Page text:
Greetings to everyone. This is a first in a series of reflections, or ruminations, on food: It's procurement, cooking, eating, all aspects are open for discussion. Humans and food have a long history together, very long in fact. Some of you may know, i trained as an anthropologist, and lot of anthropology revolves around food. Hunting, tool making, gathering, cooking, what else you can do with the "remains" of your food item, etc. We have the evidence of humans and their food activities going back millions of years, and nowhere is that more evident in the stone, and later, metal tools people made to bring home the bacon. Or wild cow, or fish, or mammoth, or, well, you get the idea. Many of the earlier tools didn't look like tools at all, just clumsy rocks, but the better we got at tool making, the more beautiful they became, until they were more works of art, with delicate (but lethal) stone chipped edges. Bringing home the beast was only part of the equation. What do you do with it then? Early on, there was no cooking, that didn't come along until quite some time later, with the discovery and use of fire. Let's be honest, your meal a couple of million years ago would have been raw. Raw meat, raw veggies, raw seeds, raw everything. In recent years, as in the last couple of decades, there's been a movement back to raw, and a lot of people are quite passionate about it. No question that some of it is healthy, but certain of our "modern" food, less so. Even dog food was promoted as better raw, although I've heard pros and cons about it. Don't know, never tried it on my dog. I'm sure she would eat it though.
After the advent of fire, the whole situation changed rather drastically. It didn't take long for our ancestors to discover roasting, boiling, drying, and smoking. These techniques are still very much with us today, and some even believe that the BBQ brings out the inner caveman (or woman) in most modern men and women. Something about lots of smoke, heat and flame. Could be too, the smell and sizzle of cooking meat. Just observe the BBQs lighting up across North America during the summer (some preferring to grill throughout the year). Of course in years gone by, there would be no such thing as the steak or chop, those being very recent inventions (like the last century or two). Early cooking of meat also was very much a feast or famine thing, until the advent of drying. It would be a feast while they threw the carcass on the fire, so to speak, but once it was gone, it would be back to a reliance on seeds, greens, grains, veggies, tubers, roots and bugs. Yes, bugs. Human jaws have wrapped themselves around anything that grows, moves, or lives.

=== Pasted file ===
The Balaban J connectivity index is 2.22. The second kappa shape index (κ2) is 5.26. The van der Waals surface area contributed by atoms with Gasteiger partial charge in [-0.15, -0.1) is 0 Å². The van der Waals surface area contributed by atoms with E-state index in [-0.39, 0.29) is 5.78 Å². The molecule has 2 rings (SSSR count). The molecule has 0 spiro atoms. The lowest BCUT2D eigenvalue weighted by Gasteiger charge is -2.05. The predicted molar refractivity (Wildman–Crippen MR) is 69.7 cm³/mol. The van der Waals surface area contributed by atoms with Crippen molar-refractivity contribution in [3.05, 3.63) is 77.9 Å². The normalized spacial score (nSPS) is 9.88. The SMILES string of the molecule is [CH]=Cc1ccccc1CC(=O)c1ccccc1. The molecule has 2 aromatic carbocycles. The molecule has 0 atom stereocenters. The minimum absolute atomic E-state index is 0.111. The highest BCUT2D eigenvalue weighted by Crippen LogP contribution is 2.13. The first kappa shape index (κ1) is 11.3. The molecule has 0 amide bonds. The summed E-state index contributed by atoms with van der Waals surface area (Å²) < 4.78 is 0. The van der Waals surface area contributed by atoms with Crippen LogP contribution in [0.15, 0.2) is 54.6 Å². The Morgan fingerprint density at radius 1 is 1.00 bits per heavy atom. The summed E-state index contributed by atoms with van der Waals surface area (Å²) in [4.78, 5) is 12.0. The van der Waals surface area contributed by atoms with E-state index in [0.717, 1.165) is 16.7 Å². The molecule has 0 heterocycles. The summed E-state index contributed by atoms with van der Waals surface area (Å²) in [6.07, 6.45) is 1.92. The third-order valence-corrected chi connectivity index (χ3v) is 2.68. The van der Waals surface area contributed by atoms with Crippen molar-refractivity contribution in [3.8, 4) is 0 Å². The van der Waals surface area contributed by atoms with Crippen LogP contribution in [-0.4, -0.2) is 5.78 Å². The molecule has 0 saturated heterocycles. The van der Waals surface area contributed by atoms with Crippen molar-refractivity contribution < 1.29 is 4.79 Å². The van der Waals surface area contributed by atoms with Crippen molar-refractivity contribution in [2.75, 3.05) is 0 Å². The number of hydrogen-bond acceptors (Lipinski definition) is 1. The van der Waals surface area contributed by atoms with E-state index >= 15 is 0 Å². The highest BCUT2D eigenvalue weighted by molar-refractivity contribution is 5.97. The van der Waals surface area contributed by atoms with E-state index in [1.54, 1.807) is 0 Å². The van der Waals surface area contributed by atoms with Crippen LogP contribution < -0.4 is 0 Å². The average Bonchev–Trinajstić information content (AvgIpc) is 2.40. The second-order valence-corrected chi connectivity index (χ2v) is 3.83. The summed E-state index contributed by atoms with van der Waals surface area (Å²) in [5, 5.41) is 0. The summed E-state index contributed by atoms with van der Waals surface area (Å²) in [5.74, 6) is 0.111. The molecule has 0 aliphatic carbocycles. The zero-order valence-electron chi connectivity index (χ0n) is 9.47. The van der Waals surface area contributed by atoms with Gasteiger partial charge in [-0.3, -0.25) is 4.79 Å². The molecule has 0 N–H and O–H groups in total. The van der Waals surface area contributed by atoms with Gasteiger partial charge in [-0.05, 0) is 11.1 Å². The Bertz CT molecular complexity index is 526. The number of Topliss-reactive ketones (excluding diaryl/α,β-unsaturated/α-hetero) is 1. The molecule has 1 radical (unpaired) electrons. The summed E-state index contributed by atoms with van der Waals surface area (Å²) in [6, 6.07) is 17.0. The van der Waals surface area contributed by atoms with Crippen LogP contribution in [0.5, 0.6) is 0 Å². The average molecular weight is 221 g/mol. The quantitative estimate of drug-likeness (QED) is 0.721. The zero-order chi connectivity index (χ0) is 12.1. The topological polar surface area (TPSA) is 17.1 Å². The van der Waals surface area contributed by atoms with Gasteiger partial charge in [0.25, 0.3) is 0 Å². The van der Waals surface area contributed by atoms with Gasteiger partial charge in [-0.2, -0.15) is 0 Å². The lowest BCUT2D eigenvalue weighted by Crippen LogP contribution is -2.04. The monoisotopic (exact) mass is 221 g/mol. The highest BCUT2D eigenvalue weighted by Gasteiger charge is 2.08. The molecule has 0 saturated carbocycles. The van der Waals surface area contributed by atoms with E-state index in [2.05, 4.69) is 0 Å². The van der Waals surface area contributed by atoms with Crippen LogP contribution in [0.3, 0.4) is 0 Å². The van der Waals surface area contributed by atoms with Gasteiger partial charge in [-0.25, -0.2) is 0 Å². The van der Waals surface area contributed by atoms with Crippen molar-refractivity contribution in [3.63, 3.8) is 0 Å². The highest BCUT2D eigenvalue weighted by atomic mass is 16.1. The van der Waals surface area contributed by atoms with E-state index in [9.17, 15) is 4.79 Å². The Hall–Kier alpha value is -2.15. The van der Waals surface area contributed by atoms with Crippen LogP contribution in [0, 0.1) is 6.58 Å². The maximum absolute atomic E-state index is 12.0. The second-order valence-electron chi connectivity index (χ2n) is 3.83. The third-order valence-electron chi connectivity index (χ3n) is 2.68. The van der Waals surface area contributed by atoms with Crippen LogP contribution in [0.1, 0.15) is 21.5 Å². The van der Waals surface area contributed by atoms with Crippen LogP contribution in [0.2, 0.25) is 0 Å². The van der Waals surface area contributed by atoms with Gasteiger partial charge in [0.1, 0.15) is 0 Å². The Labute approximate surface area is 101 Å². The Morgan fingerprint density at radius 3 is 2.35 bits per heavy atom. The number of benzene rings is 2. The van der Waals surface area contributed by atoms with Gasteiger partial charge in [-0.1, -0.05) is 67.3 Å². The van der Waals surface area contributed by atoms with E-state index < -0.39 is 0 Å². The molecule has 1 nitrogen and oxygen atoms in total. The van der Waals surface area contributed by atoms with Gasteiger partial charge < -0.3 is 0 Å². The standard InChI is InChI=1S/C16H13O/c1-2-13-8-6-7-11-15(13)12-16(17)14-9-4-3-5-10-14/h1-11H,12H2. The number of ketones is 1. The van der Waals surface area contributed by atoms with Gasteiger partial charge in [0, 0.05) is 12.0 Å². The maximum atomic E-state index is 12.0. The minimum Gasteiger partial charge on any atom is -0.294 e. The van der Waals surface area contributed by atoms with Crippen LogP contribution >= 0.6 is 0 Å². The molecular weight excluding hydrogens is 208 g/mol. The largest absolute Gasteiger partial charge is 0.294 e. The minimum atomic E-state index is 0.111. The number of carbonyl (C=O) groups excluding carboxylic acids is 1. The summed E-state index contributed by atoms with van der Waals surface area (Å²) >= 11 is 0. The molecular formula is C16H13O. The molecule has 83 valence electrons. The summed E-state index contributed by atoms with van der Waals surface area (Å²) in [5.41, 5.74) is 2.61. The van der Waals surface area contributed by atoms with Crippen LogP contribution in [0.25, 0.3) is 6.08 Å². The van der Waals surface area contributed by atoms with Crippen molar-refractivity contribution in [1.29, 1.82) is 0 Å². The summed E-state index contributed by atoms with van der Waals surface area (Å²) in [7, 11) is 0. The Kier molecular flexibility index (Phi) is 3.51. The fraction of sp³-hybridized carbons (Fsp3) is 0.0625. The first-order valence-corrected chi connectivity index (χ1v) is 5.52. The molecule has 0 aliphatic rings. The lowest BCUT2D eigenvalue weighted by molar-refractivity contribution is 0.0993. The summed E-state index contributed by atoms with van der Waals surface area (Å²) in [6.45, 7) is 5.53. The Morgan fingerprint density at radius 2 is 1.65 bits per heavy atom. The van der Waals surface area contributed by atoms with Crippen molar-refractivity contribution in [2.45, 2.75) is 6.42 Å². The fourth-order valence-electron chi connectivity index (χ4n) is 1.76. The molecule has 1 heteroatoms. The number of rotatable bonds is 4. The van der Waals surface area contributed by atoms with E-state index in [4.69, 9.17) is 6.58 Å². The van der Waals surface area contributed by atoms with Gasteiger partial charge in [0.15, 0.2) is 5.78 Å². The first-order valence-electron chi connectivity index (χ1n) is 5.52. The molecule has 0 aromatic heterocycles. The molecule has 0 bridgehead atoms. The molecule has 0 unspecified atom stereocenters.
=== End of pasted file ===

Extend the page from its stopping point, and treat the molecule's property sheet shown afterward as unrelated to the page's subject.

Much of the food our ancestors would have eaten, in addition to the occasional side of mammoth or ancient camel, would have included fish and shellfish, and there is ample evidence in the archaeological record of our ancestors enjoying these aquatic delights. So-called "shell middens" have been found in numerous parts of the world, from the Mediterranean to Staten Island. I once dug on the Staten Island middens, and they were huge piles of old shells, sometimes 3 or 4 feet thick. Scallops, clams and oysters were only some of the shellfish on the menu. Fish was also quite popular, as fishing sites in the Mediterranean attest to. In those days, the oceans, lakes and rivers would have been part of their pantry.
So there you have a brief history of what our ancestors might have munched on. The history of humans and what they ate, can still be seen in our teeth today: We were a veggie chewing, slightly carnivorous sort, with the molars for grinding our grains and tubers, and our rather diminutive canines for our protein intake.